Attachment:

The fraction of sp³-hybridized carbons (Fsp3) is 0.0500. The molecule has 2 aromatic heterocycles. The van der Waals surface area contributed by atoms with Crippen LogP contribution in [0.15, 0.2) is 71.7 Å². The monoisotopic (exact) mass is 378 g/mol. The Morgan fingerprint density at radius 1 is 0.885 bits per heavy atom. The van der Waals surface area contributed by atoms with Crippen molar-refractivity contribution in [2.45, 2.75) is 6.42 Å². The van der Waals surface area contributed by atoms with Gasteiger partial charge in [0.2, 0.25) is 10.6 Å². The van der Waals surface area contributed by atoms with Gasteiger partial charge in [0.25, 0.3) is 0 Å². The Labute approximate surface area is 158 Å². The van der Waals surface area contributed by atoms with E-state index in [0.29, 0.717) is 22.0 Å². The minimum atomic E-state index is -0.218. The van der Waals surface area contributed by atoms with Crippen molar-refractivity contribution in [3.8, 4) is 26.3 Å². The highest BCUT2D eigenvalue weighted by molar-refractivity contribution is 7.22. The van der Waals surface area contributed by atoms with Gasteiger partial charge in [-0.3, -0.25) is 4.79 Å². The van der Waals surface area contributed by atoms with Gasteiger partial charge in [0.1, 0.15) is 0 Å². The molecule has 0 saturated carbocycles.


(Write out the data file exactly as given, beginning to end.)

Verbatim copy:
The fraction of sp³-hybridized carbons (Fsp3) is 0.0500. The molecule has 2 aromatic heterocycles. The van der Waals surface area contributed by atoms with Crippen LogP contribution in [0.15, 0.2) is 71.7 Å². The monoisotopic (exact) mass is 378 g/mol. The Morgan fingerprint density at radius 1 is 0.885 bits per heavy atom. The van der Waals surface area contributed by atoms with Crippen molar-refractivity contribution in [2.45, 2.75) is 6.42 Å². The van der Waals surface area contributed by atoms with Gasteiger partial charge in [0.2, 0.25) is 10.6 Å². The van der Waals surface area contributed by atoms with Gasteiger partial charge in [0.25, 0.3) is 0 Å². The Labute approximate surface area is 158 Å². The van der Waals surface area contributed by atoms with E-state index in [0.29, 0.717) is 22.0 Å². The minimum atomic E-state index is -0.218. The van der Waals surface area contributed by atoms with Crippen molar-refractivity contribution in [3.8, 4) is 26.3 Å². The highest BCUT2D eigenvalue weighted by molar-refractivity contribution is 7.22. The van der Waals surface area contributed by atoms with Gasteiger partial charge in [-0.3, -0.25) is 4.79 Å². The van der Waals surface area contributed by atoms with Gasteiger partial charge in [0.1, 0.15) is 0 Å². The molecule has 0 saturated carbocycles.